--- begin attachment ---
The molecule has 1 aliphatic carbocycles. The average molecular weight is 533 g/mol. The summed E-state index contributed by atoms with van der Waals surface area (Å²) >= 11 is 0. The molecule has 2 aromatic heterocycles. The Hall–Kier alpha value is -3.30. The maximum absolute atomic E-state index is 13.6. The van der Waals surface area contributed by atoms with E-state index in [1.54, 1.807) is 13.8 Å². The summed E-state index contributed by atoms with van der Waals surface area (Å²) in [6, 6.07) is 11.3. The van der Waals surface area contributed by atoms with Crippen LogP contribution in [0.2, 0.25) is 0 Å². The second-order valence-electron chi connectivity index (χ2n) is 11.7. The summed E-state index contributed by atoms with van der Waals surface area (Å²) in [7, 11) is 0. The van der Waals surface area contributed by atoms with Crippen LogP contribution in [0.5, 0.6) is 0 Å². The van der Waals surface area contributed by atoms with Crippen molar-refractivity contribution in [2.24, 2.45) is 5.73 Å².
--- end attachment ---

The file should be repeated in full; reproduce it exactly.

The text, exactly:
The molecule has 1 aliphatic carbocycles. The average molecular weight is 533 g/mol. The summed E-state index contributed by atoms with van der Waals surface area (Å²) >= 11 is 0. The molecule has 2 aromatic heterocycles. The Hall–Kier alpha value is -3.30. The maximum absolute atomic E-state index is 13.6. The van der Waals surface area contributed by atoms with E-state index in [1.54, 1.807) is 13.8 Å². The summed E-state index contributed by atoms with van der Waals surface area (Å²) in [6, 6.07) is 11.3. The van der Waals surface area contributed by atoms with Crippen LogP contribution in [0.2, 0.25) is 0 Å². The second-order valence-electron chi connectivity index (χ2n) is 11.7. The summed E-state index contributed by atoms with van der Waals surface area (Å²) in [7, 11) is 0. The van der Waals surface area contributed by atoms with Crippen LogP contribution in [0.5, 0.6) is 0 Å². The van der Waals surface area contributed by atoms with Crippen molar-refractivity contribution in [2.24, 2.45) is 5.73 Å².